In a news release it said: "The Phase II double-blind placebo-controlled trial called SG016 recruited 101 patients from nine specialists sites in the UK during the period 30 March to 27 May 2020 and found that patients receiving SNG001 had a 79% lower risk of developing severe disease compared to placebo and additionally that patients who received SNG001 were more than twice as likely to recover from COVID-19 as those on placebo."
The full results have not yet been published or peer reviewed.
Synairgen Chief Executive Richard Marsden said the results "could signal a major breakthrough in the treatment of hospitalised COVID-19 patients".
He continued: "Our efforts are now focused on working with the regulators and other key groups to progress this potential COVID-19 treatment as rapidly as possible."
Commenting via the Science Media Centre, Prof Steve Goodacre, professor of emergency medicine, University of Sheffield, said: "These results are not interpretable. We need the full details and, perhaps more importantly, the trial protocol. The trial should have been registered and a protocol made available before any analysis was undertaken. They could easily have included a link to the trial protocol in their press release. I am concerned they have not done this."
The latest evidence of the NHS cancer case backlog in England due to COVID-19 has been issued by Cancer Research UK.
51% more people are waiting for colonoscopies and 46% more for flexi-sigmoidoscopies
44% more patients are waiting for gastroscopies
23% more people are waiting for a cystoscopy
Professor Charles Swanton, Cancer Research UK’s chief clinician commented: "Even in 'peace-time' diagnostic testing was stretched to the limit, so the NHS faces a massive challenge to fast-track the millions of people waiting to find out if they have cancer."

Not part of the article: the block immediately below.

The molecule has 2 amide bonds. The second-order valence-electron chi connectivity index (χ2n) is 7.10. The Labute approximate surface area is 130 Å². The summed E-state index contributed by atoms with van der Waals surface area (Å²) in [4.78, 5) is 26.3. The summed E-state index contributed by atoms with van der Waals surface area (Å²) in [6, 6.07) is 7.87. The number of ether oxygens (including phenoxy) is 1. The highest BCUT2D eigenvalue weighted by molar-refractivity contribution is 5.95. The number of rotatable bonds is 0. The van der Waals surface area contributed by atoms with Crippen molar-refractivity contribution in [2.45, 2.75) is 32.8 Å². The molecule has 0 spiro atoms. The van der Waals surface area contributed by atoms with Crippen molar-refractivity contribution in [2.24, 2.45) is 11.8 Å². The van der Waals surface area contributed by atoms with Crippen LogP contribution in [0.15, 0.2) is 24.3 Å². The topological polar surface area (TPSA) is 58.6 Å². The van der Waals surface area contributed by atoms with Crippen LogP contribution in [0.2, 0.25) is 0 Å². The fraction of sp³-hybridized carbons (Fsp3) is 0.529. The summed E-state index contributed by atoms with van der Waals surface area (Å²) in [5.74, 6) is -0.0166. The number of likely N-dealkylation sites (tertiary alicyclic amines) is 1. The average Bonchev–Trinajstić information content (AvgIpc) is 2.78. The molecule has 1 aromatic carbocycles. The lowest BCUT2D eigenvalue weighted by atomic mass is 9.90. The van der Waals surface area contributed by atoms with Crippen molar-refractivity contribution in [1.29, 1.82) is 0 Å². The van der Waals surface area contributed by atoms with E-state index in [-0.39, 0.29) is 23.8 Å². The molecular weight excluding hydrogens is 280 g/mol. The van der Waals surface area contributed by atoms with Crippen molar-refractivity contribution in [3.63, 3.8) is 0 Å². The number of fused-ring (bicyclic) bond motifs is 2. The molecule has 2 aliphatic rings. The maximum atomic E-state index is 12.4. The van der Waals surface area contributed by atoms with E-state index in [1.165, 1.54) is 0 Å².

One of Scotland's local COVID-19 cluster outbreaks appears to centre on Sitel, a company providing NHS test and trace call centre services in Motherwell.
Staff are being tested. Scotland’s Deputy First Minister John Swinney said it was of "serious concern".
The Observer reported that local councils in England will now get named patient data subject to data safeguarding to help manage COVID-19 outbreaks. This was confirmed in the Commons this afternoon by Matt Hancock, England's health secretary.
Boris Johnson told The Sunday Telegraph (paywalled) he viewed a second national lockdown in a similar way to the UK's nuclear deterrent: "I can’t abandon that tool any more than I would abandon a nuclear deterrent. But it is like a nuclear deterrent, I certainly don’t want to use it. And nor do I think we will be in that position again."
On Sunday, Professor Sir Ian Diamond, head of the Office for National Statistics, told Sky News there'd been no spike in cases since many lockdown measures were lifted, and that positive tests have been "basically flat over the last few weeks".
On Friday Public Health England (PHE) said it was pausing publication of death data after England's Health Secretary Matt Hancock ordered an investigation into its methodology.
Oxford's Centre for Evidence-Based Medicine found PHE hadn't set a time limit for deaths after a positive test, unlike in the rest of the UK where it was set at 28 days.
However, data are still published on another gov.uk page with 11 UK COVID-19 deaths announced on Monday, taking the total to 45,312.
Another 580 positive cases were reported on Monday taking the total UK confirmed cases to 295,372.
Data Privacy Concerns
The Department of Health and Social Care has admitted a data protection impact assessment (DPIA) required under European law had not been obtained for England's test and trace programme.
The admission came after campaigners from the Open Rights Group threatened legal action.
The Information Commissioner's Office is already investigating the service after the Sunday Times reported that contact tracers had posted some private patient data on social media.
The pandemic and lockdown has been a make-or-break time for relationships, the charity Relate reported after a survey of 2058 UK adults (16+) for Relationships Week.
It found 10% of respondents realised they now wanted to propose to their partner but 8% concluded they needed to to end their relationship.